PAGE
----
It should be physical.

Additionally, Valve consider metal and plastic invulnerable but everything else breakable.

Options

Base type

base <string>
Gives the model a predefined prop_data type, providing in one motion all the data the engine needs to make the model both physical and breakable. Most other commands in a prop_data block are overrides of values inherited from here.

General

health <int>
The amount of damage this prop should take before breaking. 0 means don't break.
allowstatic <bool>
Allows the model to be used with prop_static. To enforce consistency, avoid if possible.
physicsmode <choices>
Sets the physics mode used by prop_physics_multiplayer. Can be overridden by the entity in the Orange Box.
Number Name Description
1 Solid, Server-side Solid, pushes the player away.
2 Non-Solid, Server-side Non-solid, but gets pushed away by the player.
3 Non-Solid, Client-side Non-solid, clientside simulated only.
blockLOS <bool>
Overrides whether the prop should block NPC line of sight. If unspecified, the game engine will decide based on the model's dimensions.
AIWalkable <bool>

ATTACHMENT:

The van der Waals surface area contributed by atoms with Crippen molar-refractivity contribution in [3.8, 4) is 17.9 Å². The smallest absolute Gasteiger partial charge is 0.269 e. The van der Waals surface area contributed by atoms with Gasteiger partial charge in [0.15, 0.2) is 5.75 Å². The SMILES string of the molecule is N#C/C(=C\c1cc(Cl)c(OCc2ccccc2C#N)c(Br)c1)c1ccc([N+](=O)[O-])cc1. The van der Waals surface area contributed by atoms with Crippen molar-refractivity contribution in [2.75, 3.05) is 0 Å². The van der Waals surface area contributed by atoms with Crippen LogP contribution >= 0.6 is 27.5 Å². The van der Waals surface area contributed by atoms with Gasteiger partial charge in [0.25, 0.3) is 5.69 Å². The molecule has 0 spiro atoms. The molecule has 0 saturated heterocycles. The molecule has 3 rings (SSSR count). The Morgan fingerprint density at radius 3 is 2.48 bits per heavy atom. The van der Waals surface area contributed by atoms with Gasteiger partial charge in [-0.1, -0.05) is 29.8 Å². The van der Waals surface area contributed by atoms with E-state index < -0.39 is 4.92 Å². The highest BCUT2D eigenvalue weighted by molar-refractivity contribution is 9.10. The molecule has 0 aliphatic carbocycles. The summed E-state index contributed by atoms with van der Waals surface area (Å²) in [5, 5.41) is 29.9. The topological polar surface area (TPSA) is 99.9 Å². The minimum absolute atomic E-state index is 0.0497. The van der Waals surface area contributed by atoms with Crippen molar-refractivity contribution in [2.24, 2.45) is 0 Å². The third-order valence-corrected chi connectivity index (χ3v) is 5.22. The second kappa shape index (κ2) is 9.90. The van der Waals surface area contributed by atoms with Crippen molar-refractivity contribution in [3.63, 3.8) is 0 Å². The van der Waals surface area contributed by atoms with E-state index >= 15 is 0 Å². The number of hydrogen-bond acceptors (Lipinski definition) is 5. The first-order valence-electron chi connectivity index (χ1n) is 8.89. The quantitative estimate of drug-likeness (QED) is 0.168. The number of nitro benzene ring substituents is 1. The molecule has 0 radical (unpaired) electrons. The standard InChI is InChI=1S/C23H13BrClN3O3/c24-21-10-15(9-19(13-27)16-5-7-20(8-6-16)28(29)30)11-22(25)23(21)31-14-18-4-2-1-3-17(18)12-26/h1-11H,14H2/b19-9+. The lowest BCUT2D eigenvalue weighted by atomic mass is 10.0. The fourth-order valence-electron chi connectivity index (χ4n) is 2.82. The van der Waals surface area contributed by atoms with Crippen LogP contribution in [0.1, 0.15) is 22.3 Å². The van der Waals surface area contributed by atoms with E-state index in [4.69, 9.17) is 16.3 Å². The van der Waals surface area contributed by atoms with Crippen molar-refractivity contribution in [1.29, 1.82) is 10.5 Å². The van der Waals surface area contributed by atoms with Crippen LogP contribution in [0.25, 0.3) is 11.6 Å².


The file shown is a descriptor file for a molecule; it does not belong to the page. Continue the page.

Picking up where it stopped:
Should NPCs try walking over this prop? To do: Does prop type matter?

Damage modifiers

Use damage modifiers to reflect differences between the amount of damage that an object takes from different attacks. Don't use them to reflect overall damage strength. (e.g. Stone is resilient to everything. To reflect this, increase the health of all stone objects, don't set the damage modifiers lower.)

dmg.bullets <float> 
Modifies damage done by bullets.
  • Paper, Cloth and Glass = 0.5
  • Wood = 0.75
  • Flesh = 1.25.
dmg.club <float> 
Modifies damage done by blunt impacts.
  • Cloth = 0.75
  • Paper and Pottery = 1.25
  • Wood = 2.0
dmg.explosive <float> 
Modifies damage done by explosions.
  • Paper, Cloth, Pottery, Flesh and Wood = 1.5
damage_table <choices>
Impact Damage Tables are defined in C++ code (in physics_impact_damage.cpp), and contain very detailed information about what damage a prop should take from different directions and forces. Only Glass and Pottery base_types inherit one.